Allergy Desperation: I'll Take a Parasite, Please

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Everybody has a dream, even if it's as odd as wishing more people in the modern world had parasitic worms.

Jasper Lawrence so desperately wanted to be infected with a hookworm that he traveled to Africa and walked barefoot alongside open latrines in Cameroon to get one.

He got the idea from a documentary about a British researcher, David Pritchard, who has infected himself and spent decades researching why populations of people in the world where hookworm is common have virtually no hay fever, no allergies or asthma.

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After years of suffering from adult onset asthma and allergies, years of driving himself "with stars in my eyes because [I] couldn't get enough air" to the hospital for treatment, and after years of taking the powerful drug prednisone, Lawrence thought he was ready to try a worm.

"It was only when I realized that there was no way I was going to obtain hookworm through buying it that I [decided I] would go to Africa," said Lawrence.

"I took my shoes off and I walked barefoot in open-air latrines. It was pretty much walking around barefoot in the areas. You didn't have to actually walk in the excrement," he said. "I got laughed at a lot, but some people were really hostile about it. ... While I was there my feet were very itchy, so I felt very confident that I was infected."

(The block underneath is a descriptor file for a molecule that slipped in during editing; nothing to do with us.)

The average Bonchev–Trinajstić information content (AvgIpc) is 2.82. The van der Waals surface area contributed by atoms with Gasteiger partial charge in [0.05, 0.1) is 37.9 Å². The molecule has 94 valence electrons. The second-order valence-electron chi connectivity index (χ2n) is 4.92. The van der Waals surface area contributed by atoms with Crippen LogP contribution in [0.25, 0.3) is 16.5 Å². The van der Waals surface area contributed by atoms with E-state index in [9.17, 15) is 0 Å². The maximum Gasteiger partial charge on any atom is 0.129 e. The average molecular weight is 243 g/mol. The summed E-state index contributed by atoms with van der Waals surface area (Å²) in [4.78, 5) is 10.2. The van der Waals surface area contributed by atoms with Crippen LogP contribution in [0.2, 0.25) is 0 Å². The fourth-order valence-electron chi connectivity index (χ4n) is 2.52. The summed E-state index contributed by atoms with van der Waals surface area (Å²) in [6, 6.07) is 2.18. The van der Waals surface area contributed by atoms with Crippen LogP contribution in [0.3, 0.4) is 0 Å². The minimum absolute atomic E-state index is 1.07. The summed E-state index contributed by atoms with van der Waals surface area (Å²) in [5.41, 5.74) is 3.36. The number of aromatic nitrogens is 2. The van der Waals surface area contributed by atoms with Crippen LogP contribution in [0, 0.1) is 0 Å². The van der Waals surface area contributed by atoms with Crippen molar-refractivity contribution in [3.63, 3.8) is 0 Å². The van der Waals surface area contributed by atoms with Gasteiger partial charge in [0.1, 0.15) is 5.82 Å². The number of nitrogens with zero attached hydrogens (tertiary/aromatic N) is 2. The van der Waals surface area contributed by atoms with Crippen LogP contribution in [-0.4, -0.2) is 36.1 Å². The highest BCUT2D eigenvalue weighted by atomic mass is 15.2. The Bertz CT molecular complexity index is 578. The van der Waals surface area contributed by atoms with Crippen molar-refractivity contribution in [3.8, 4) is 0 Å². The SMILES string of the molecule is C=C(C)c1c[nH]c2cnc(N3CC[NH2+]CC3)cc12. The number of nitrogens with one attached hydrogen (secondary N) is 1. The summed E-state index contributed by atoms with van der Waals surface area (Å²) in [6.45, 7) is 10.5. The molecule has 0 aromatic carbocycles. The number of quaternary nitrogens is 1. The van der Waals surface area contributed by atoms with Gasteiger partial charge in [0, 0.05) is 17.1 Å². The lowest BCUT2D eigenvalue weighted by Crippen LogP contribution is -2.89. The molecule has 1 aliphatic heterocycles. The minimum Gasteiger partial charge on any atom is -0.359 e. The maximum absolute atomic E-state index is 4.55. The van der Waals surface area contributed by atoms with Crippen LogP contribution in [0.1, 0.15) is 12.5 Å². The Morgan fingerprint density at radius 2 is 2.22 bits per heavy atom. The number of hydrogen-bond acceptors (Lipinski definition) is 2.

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Within a few months, Lawrence said his asthma and allergy symptoms dissipated. He stopped prednisone. He started to exercise without worrying about an attack and, as a result, he said he lost 40 pounds.

Seeing an untapped treatment, Lawrence decided to go into business selling parasitic worms to people hoping to temper autoimmune conditions such as asthma, allergies, Crohn's disease, colitis and inflammatory bowel disease. He even has competition. At least one other online business offers patients worm therapy -- all without monitoring by the Food and Drug Administration.